Editor's Note: Today’s caption is the answer to Earth Observatory’s monthly satellite puzzler.
On the morning of March 29, 1987, the Thematic Mapper on the Landsat 5 satellite captured this scene of fog lingering in valley bottoms of Argentina’s Lake District.
The Lake District, a popular destination for travelers due to its dramatic alpine views and numerous glacial lakes, is located in the eastern foothills of the Andes, near the Chilean border. A number of large lakes—including Villarino, Hermoso, and Meliquina—lie below the fog, out of view. The bright green and pink blotch on the upper left of the image is missing data. The lower image, acquired by Landsat 5 on February 15, 2001, shows the same area on a fogless day.
Clouds are fields of water droplets or ice crystals suspended in the air. Fog is simply a cloud in contact with the ground. Like all clouds, fog forms when air is cooled enough that the water vapor within reaches its dew point, the temperature at which vapor condenses into liquid droplets.
Fog forms in a number of different meteorological circumstances, but the fog shown above is most likely radiation fog. This common type develops on clear, calm nights as Earth’s surface—and the air immediately above—cools overnight. Radiation fog is most likely to form when there is a layer of cool air near the surface and a layer of drier air above it. Since air near the surface is usually warmer than the air above it, reversals like this are known as temperature inversions.
In the case of the image above, the steep valleys facilitated the inversion. When air along the upper slopes of mountains begins to cool after sunset, it becomes dense and heavy, draining down the mountain slopes toward the valley floors. This cool air piles up in the lowest part of a valley, and it is there that fog is most likely to form.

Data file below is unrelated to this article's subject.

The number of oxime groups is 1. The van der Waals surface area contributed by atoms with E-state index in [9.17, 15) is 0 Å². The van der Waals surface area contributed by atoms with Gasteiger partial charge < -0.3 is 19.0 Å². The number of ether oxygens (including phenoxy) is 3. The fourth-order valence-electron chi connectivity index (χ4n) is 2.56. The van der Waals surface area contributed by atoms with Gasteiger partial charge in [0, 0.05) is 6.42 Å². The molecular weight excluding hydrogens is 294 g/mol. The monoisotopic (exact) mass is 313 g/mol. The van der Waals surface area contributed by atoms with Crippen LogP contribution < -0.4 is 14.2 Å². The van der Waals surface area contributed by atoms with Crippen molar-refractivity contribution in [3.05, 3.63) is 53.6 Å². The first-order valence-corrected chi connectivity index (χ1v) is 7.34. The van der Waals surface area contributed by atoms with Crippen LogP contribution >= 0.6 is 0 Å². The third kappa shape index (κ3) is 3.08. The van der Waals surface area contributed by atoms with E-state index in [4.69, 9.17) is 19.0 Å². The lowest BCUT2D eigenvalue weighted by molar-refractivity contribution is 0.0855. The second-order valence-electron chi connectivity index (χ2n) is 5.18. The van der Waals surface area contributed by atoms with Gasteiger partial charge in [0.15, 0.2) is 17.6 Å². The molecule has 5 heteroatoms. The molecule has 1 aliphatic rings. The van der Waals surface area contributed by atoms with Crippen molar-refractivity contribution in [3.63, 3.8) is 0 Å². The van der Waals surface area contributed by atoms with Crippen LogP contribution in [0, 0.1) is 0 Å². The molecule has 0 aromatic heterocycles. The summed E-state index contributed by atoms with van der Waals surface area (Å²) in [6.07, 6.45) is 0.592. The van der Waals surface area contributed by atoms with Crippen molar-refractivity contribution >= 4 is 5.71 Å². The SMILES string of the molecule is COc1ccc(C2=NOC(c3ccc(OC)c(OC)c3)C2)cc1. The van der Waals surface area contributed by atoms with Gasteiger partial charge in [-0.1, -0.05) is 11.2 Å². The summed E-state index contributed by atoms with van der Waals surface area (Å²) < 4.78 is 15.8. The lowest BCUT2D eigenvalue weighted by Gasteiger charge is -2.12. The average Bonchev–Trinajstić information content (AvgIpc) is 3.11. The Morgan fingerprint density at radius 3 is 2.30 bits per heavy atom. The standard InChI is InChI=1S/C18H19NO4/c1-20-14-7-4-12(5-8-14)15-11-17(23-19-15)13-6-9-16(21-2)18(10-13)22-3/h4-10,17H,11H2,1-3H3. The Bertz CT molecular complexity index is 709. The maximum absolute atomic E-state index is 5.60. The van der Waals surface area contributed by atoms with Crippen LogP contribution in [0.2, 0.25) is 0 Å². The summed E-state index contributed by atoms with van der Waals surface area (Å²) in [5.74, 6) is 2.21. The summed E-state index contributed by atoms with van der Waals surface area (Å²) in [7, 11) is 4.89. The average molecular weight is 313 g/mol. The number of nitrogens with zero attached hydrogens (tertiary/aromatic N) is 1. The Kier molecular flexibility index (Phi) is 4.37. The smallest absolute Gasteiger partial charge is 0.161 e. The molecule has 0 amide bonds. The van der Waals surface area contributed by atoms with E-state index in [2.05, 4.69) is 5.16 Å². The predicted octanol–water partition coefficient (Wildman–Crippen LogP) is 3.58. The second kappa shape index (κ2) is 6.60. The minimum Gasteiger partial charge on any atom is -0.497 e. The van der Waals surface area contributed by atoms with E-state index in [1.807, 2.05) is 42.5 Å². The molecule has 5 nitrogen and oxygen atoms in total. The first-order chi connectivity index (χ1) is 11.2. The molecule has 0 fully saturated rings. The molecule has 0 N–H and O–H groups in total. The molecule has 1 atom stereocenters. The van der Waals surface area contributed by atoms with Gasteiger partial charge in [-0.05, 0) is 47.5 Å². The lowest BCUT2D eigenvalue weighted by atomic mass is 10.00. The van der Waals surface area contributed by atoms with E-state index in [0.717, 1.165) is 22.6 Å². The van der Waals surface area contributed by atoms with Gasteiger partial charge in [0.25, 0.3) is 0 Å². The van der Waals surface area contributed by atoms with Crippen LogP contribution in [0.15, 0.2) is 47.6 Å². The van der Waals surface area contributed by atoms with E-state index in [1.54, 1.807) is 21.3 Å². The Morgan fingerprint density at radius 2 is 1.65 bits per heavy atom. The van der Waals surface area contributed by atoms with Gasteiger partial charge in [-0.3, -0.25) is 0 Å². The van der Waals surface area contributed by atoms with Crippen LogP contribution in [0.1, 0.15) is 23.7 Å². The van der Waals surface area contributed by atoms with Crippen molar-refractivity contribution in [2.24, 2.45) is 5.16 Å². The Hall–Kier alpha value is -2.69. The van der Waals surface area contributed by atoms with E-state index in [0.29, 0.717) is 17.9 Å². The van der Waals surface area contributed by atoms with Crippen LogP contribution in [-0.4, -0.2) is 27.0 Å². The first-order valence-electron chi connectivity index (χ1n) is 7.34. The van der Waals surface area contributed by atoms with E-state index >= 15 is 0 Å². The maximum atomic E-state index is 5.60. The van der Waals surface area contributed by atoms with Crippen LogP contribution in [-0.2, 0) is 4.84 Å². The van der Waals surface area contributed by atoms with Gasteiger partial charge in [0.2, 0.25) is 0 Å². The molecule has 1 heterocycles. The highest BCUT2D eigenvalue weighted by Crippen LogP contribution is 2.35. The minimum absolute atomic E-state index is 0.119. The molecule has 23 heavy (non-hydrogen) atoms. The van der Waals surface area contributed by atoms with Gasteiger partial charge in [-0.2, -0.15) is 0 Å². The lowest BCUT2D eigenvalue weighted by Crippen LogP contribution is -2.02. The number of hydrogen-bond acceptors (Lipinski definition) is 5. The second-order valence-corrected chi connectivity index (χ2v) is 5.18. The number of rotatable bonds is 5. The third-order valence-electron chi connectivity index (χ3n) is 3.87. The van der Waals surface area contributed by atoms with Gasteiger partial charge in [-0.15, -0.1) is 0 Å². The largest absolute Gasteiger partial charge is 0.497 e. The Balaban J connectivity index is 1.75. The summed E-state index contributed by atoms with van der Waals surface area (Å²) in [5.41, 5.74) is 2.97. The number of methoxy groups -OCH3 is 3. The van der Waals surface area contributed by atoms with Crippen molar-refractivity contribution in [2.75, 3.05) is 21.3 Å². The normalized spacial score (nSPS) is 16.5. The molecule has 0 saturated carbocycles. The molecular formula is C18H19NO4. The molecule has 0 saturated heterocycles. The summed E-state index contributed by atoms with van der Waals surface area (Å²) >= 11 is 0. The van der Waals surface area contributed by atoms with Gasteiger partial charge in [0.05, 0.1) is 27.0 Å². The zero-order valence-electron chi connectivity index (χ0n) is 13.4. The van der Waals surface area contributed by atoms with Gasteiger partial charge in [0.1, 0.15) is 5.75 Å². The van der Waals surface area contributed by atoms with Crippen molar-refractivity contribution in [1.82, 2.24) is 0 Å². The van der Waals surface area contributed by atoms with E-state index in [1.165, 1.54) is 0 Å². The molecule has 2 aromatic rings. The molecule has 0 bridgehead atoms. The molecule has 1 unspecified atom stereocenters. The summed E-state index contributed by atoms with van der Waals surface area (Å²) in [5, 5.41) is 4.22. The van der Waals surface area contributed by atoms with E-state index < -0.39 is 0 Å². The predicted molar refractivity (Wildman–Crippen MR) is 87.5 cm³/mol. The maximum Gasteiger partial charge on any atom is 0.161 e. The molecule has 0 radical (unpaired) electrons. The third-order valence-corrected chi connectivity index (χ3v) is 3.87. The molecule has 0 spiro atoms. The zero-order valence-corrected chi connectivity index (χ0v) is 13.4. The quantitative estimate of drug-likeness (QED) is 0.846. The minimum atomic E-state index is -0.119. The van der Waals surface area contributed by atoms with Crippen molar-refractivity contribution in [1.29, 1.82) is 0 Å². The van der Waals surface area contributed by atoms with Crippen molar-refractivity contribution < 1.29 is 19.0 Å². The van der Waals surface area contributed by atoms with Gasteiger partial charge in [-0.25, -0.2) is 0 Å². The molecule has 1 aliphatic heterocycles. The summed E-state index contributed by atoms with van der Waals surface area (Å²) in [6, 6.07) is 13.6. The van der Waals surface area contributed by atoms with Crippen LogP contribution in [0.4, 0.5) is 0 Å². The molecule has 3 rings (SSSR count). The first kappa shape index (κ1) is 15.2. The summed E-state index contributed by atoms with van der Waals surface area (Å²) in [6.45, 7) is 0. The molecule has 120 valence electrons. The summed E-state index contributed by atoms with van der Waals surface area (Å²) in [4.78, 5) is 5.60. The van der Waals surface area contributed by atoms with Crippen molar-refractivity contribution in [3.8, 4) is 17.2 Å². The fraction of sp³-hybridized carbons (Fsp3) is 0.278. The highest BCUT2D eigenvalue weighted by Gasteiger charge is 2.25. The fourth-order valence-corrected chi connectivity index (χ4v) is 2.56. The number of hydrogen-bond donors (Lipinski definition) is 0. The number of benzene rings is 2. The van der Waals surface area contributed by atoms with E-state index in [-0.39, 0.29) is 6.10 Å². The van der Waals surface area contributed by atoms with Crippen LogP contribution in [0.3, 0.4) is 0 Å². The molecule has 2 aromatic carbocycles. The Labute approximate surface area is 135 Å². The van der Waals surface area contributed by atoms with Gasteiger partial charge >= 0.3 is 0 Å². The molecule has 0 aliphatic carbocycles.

“The fog boundaries are so sharp because, more than likely, they correspond to a particular altitude in the terrain, which corresponds to the height of the base of the temperature inversion,“ explained Patrick Minnis, a senior research scientist at NASA’s Langley Research Center.
Radiation fog can occur in the absence of underlying water, but in this case the lakes likely contributed by increasing the humidity near the surface. For the same reason, radiation fog tends to form in swampy areas or after a heavy rainfalls or snowmelts. It can be quite thick, posing a threat to boaters and motorists in the morning. However, it is usually short-lived. When the sun returns in the morning, the air near the surface heats up and fog usually burns off in a matter of hours.
“That texture you’re seeing in the fog is caused by convective processes that are starting to break it up,” noted Minnis.
NASA Earth Observatory images by Jesse Allen and Robert Simmon, using Landsat data from the U.S. Geological Survey. Caption by Adam Voiland. There were no winners this month. Stuart, David P., and Michael Osborn were some of the first puzzler players to get close.